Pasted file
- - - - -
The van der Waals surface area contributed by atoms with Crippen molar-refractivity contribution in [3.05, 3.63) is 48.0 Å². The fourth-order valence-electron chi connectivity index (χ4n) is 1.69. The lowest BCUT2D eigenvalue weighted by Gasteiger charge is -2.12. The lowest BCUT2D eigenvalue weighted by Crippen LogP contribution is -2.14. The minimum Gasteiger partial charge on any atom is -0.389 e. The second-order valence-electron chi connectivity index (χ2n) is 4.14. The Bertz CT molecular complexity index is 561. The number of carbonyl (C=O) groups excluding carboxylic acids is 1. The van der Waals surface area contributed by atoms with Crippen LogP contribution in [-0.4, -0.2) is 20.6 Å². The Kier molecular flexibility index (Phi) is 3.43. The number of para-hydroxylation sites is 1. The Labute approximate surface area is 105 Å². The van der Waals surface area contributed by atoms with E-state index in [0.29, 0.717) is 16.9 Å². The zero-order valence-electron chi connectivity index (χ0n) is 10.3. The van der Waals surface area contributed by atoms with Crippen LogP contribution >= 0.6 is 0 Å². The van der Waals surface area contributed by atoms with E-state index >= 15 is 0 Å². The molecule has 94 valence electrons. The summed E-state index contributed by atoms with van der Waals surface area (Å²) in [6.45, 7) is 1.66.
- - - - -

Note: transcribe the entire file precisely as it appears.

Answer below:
The van der Waals surface area contributed by atoms with Crippen molar-refractivity contribution in [3.05, 3.63) is 48.0 Å². The fourth-order valence-electron chi connectivity index (χ4n) is 1.69. The lowest BCUT2D eigenvalue weighted by Gasteiger charge is -2.12. The lowest BCUT2D eigenvalue weighted by Crippen LogP contribution is -2.14. The minimum Gasteiger partial charge on any atom is -0.389 e. The second-order valence-electron chi connectivity index (χ2n) is 4.14. The Bertz CT molecular complexity index is 561. The number of carbonyl (C=O) groups excluding carboxylic acids is 1. The van der Waals surface area contributed by atoms with Crippen LogP contribution in [-0.4, -0.2) is 20.6 Å². The Kier molecular flexibility index (Phi) is 3.43. The number of para-hydroxylation sites is 1. The Labute approximate surface area is 105 Å². The van der Waals surface area contributed by atoms with E-state index in [0.29, 0.717) is 16.9 Å². The zero-order valence-electron chi connectivity index (χ0n) is 10.3. The van der Waals surface area contributed by atoms with Crippen LogP contribution >= 0.6 is 0 Å². The van der Waals surface area contributed by atoms with E-state index >= 15 is 0 Å². The molecule has 94 valence electrons. The summed E-state index contributed by atoms with van der Waals surface area (Å²) in [6.45, 7) is 1.66.